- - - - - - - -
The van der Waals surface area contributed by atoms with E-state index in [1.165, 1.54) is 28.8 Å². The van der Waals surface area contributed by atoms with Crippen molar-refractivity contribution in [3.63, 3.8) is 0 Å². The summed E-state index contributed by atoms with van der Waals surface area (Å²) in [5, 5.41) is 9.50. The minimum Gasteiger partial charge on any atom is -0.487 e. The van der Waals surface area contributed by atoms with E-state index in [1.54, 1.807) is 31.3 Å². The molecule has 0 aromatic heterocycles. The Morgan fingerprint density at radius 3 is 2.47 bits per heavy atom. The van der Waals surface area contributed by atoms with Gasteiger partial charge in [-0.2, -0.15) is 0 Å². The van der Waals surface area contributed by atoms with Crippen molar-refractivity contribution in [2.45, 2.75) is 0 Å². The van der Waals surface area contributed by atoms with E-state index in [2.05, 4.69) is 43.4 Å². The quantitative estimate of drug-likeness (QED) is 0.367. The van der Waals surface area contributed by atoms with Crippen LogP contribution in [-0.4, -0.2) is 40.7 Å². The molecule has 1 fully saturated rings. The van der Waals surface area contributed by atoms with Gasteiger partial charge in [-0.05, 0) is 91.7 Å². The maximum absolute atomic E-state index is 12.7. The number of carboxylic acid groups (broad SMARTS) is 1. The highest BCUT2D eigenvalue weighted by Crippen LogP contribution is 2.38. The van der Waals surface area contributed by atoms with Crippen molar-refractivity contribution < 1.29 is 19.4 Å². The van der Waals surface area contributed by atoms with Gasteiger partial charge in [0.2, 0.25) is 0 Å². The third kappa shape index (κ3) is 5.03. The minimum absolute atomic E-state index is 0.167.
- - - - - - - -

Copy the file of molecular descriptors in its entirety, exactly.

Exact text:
The van der Waals surface area contributed by atoms with E-state index in [1.165, 1.54) is 28.8 Å². The van der Waals surface area contributed by atoms with Crippen molar-refractivity contribution in [3.63, 3.8) is 0 Å². The summed E-state index contributed by atoms with van der Waals surface area (Å²) in [5, 5.41) is 9.50. The minimum Gasteiger partial charge on any atom is -0.487 e. The van der Waals surface area contributed by atoms with E-state index in [1.54, 1.807) is 31.3 Å². The molecule has 0 aromatic heterocycles. The Morgan fingerprint density at radius 3 is 2.47 bits per heavy atom. The van der Waals surface area contributed by atoms with Gasteiger partial charge in [-0.2, -0.15) is 0 Å². The van der Waals surface area contributed by atoms with Crippen molar-refractivity contribution in [2.45, 2.75) is 0 Å². The van der Waals surface area contributed by atoms with E-state index in [2.05, 4.69) is 43.4 Å². The quantitative estimate of drug-likeness (QED) is 0.367. The van der Waals surface area contributed by atoms with Crippen LogP contribution in [-0.4, -0.2) is 40.7 Å². The molecule has 1 fully saturated rings. The van der Waals surface area contributed by atoms with Gasteiger partial charge in [-0.05, 0) is 91.7 Å². The maximum absolute atomic E-state index is 12.7. The number of carboxylic acid groups (broad SMARTS) is 1. The highest BCUT2D eigenvalue weighted by Crippen LogP contribution is 2.38. The van der Waals surface area contributed by atoms with Crippen molar-refractivity contribution < 1.29 is 19.4 Å². The van der Waals surface area contributed by atoms with Gasteiger partial charge in [0.2, 0.25) is 0 Å². The third kappa shape index (κ3) is 5.03. The minimum absolute atomic E-state index is 0.167.